Keeping your RV in good shape often means checking things out and replacing problems before they become dangerous, expensive, or just plain nasty.
Belts and Hoses
Open the hood and take a look at the belt that powers your alternator. If your engine powers your house batteries, make sure to check that belt as well. Signs of wear or cracking of these critical belts could mean that you have
- a pulley that isn’t turning, such as from a seized water pump, or
- a belt that’s just worn out, fraying, or cracked
Worn belts seldom snap and let you know that they needed replacing a few thousand miles ago, but they are an indication of a problem in your engine compartment. They can also leave you stranded. A worn alternator belt won’t power your starting battery, so you may get where you’re going but be unable to leave.
Seized pumps of any sort means that your engine isn’t getting the fuel, coolant or oil that it needs. A poorly functioning pulley will heat the belt, causing it to stretch or break down and slip. Over time, the belt will wear out.
While you’re under the hood, make sure you check out your heater and radiator hoses. If you notice low coolant or have had any signs of overheating, either of these hoses may be failing. A sure sign of a radiator or heater problem is a green puddle under your RV.
In the event that your rig does overheat, pull over. Don’t open a steaming engine compartment. Let things cool down, and once you have the hood open, don’t touch anything until the vehicle has had time to sit. Hoses are a cheap fix for coolant problems, but burns are painful and expensive. Additionally, an overheating engine isn’t the end of the world, but this problem needs to be addressed quickly; you can cook your engine if your radiator and heater hoses are bad.
Single Function Hoses in the Living Compartment
1) Sewage Hose: The sewage hose for your rig needs to be cleaned thoroughly and handled with care. It also needs to be properly connected and extremely well cared for. If you’ve purchased a used RV, it may be safest to buy a new one.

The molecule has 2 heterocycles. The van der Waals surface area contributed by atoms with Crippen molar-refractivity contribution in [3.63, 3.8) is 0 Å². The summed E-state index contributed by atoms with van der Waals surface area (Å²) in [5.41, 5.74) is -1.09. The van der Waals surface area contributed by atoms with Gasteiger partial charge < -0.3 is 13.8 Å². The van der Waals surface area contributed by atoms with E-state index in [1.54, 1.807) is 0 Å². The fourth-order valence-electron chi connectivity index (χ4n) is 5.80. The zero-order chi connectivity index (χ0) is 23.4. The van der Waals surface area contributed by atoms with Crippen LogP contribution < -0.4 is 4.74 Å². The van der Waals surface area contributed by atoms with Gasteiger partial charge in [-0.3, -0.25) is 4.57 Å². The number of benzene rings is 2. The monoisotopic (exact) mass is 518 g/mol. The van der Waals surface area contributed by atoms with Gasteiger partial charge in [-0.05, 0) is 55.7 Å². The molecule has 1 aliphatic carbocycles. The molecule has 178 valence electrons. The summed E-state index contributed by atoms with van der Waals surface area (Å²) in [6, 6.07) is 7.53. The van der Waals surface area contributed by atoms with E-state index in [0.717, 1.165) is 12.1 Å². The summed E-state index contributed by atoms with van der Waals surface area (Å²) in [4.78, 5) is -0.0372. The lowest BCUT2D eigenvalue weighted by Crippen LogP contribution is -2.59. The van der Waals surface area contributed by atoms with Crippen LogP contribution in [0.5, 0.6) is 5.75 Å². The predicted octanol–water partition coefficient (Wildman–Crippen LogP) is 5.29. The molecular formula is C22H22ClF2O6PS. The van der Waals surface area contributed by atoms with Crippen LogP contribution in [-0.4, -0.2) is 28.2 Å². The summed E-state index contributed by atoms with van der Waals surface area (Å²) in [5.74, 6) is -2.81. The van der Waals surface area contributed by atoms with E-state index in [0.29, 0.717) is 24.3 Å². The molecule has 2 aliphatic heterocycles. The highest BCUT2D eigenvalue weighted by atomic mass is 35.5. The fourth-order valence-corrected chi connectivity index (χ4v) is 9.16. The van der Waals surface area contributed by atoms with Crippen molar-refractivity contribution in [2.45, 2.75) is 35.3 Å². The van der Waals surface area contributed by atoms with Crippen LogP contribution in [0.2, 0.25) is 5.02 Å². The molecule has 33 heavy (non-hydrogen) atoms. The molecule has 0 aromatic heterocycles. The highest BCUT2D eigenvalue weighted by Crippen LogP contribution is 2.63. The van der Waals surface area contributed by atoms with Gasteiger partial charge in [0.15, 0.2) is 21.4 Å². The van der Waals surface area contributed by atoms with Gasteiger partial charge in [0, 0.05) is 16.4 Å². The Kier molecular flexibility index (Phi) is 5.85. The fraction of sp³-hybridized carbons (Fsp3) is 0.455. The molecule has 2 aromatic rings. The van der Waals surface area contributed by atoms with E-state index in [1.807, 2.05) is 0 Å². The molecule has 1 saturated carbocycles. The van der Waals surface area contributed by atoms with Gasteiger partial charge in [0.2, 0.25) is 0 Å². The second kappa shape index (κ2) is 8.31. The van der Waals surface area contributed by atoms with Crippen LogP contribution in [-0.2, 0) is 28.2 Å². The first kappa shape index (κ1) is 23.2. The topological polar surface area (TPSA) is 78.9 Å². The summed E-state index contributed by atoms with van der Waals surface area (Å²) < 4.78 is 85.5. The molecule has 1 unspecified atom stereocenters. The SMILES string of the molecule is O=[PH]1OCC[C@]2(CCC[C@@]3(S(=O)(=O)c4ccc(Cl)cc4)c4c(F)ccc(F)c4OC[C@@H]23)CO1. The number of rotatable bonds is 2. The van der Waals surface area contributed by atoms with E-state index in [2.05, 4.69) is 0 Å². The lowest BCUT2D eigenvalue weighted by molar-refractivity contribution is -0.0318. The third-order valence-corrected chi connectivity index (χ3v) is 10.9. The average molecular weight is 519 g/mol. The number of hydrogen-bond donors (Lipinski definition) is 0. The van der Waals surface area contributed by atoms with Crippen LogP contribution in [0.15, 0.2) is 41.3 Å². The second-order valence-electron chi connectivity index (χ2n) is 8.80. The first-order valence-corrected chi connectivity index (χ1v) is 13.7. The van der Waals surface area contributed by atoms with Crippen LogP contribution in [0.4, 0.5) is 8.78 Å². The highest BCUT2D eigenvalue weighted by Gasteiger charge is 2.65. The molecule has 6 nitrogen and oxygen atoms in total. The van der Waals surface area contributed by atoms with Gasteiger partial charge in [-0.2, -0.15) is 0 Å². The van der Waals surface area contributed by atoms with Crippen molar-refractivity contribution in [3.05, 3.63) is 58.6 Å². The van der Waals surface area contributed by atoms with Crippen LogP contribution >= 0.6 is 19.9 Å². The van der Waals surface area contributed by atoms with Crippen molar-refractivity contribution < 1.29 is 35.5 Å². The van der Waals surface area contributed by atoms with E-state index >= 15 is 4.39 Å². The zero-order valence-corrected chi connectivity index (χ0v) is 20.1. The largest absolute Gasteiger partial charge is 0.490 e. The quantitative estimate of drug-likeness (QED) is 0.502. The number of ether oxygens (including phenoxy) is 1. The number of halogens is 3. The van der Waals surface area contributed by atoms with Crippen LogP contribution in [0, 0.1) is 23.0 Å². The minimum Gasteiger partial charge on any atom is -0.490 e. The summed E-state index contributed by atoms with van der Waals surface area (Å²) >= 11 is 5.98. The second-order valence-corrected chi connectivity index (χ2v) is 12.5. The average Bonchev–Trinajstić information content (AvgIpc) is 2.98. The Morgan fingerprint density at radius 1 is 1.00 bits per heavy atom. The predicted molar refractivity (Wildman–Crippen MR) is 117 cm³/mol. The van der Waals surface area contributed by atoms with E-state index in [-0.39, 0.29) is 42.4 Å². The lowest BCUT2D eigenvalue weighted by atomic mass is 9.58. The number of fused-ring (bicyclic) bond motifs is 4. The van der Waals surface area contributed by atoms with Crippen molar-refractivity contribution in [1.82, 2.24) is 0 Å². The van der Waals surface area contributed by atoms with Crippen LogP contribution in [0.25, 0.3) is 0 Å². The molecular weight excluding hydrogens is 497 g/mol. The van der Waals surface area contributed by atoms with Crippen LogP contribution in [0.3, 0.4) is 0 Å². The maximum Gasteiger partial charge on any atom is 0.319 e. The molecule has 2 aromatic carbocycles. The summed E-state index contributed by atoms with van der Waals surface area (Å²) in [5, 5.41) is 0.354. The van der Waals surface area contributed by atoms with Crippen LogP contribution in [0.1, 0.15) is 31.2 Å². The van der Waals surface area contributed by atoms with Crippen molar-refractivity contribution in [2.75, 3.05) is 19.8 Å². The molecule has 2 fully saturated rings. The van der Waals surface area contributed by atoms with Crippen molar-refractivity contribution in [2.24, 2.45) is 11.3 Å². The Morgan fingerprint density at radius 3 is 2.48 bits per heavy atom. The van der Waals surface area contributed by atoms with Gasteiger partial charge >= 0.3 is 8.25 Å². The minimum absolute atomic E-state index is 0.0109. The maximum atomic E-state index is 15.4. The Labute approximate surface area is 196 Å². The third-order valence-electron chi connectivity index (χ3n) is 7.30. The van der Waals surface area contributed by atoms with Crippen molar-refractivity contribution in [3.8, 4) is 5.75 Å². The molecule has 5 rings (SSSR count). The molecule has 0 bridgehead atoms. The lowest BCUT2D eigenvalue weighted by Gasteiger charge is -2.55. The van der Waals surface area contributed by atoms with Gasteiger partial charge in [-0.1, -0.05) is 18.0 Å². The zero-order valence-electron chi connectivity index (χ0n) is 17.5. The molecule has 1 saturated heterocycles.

When dumping your black tank, make sure it’s at least 2/3 full to suspend solids and get things moving. You may need to add water to it before you dump it, and many RVers recommend adding water, driving to agitate the tank, and then dumping it. Carry hose supports to keep your hose off the ground.
2) Flushing Hose: Once you dump the black tank, you’ll want to flush the system to make absolutely sure you’re not at risk of solids build-up on the bottom of the tank. Keep your flushing hose and your black tank drain hose separate from your fresh water hose. Consider getting some red electrical tape to mark both of these so the flushing hose doesn’t get used on your fresh water tank. Always wear disposable gloves when working with drainage from the black or grey tanks.
3) Fresh Water Hose: Your fresh water hose is what adds water to the tank you use for showering and washing up. You may also choose to filter this water for drinking, but make sure you confirm that with the manufacturer’s specifications. Consider replacing this hose before it wears out.
4) Propane Hose: Your propane hose is under a lot of pressure, so don’t wait for it to show signs of wear. Check it before each trip and make sure it’s flexible and showing no signs of age or decay.
5) Outside Shower Hose: Your outside shower hose is under more risk from inside than out. Do your best to drain this completely after each trip to avoid stagnant water staying in the line. If it shows signs of stress or mishandling, or has an unpleasant odor, replace it.
Monitoring Rubber and Plastic
The belts and hoses on your RV are either made of rubber or plastic, and these products degrade over time. Exposure to heat and sun will increase that degradation. As you monitor these aspects of your rig, keep an eye on your tire maintenance. New tires with sun damage are old tires that may need replacing. Keep them covered whenever possible.
The systems on your RV are much easier to protect than they are to replace. Keep an eye on the more fragile components, such as things in the engine compartment that are made of rubber and plastic and have to function beside hot metal. With prep work, you can make sure your RV travel is less likely to be shortened by a problem from a belt, hose or worn tire.